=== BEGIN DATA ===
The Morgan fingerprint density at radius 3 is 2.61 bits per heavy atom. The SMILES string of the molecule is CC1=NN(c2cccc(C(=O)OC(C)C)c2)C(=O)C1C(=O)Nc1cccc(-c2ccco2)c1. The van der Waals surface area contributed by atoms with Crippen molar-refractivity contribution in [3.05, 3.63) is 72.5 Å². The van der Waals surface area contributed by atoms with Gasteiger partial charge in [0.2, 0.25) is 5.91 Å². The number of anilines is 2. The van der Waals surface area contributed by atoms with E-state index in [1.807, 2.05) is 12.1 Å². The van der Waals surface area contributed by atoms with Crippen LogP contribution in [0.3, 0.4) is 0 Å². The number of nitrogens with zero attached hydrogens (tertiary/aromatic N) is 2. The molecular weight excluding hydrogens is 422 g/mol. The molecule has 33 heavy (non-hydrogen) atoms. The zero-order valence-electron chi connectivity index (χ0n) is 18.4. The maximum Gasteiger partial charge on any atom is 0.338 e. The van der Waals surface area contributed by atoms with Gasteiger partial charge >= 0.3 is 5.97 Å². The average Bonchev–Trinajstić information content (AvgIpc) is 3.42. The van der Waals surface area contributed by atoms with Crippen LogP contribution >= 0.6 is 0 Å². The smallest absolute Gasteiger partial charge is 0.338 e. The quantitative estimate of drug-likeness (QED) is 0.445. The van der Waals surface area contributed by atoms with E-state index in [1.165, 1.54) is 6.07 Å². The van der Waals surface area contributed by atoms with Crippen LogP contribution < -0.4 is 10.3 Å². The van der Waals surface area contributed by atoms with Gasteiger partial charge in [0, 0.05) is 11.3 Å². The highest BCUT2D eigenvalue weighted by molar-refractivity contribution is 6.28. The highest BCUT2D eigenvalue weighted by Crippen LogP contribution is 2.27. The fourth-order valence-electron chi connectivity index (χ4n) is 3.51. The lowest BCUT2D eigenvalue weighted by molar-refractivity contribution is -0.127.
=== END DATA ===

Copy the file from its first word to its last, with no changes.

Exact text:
The Morgan fingerprint density at radius 3 is 2.61 bits per heavy atom. The SMILES string of the molecule is CC1=NN(c2cccc(C(=O)OC(C)C)c2)C(=O)C1C(=O)Nc1cccc(-c2ccco2)c1. The van der Waals surface area contributed by atoms with Crippen molar-refractivity contribution in [3.05, 3.63) is 72.5 Å². The van der Waals surface area contributed by atoms with Gasteiger partial charge in [0.2, 0.25) is 5.91 Å². The number of anilines is 2. The van der Waals surface area contributed by atoms with E-state index in [1.807, 2.05) is 12.1 Å². The van der Waals surface area contributed by atoms with Crippen LogP contribution in [0.3, 0.4) is 0 Å². The number of nitrogens with zero attached hydrogens (tertiary/aromatic N) is 2. The molecular weight excluding hydrogens is 422 g/mol. The molecule has 33 heavy (non-hydrogen) atoms. The zero-order valence-electron chi connectivity index (χ0n) is 18.4. The maximum Gasteiger partial charge on any atom is 0.338 e. The van der Waals surface area contributed by atoms with Gasteiger partial charge >= 0.3 is 5.97 Å². The average Bonchev–Trinajstić information content (AvgIpc) is 3.42. The van der Waals surface area contributed by atoms with Crippen LogP contribution >= 0.6 is 0 Å². The smallest absolute Gasteiger partial charge is 0.338 e. The quantitative estimate of drug-likeness (QED) is 0.445. The van der Waals surface area contributed by atoms with E-state index in [1.165, 1.54) is 6.07 Å². The van der Waals surface area contributed by atoms with Crippen LogP contribution < -0.4 is 10.3 Å². The van der Waals surface area contributed by atoms with Gasteiger partial charge in [0, 0.05) is 11.3 Å². The highest BCUT2D eigenvalue weighted by molar-refractivity contribution is 6.28. The highest BCUT2D eigenvalue weighted by Crippen LogP contribution is 2.27. The fourth-order valence-electron chi connectivity index (χ4n) is 3.51. The lowest BCUT2D eigenvalue weighted by molar-refractivity contribution is -0.127.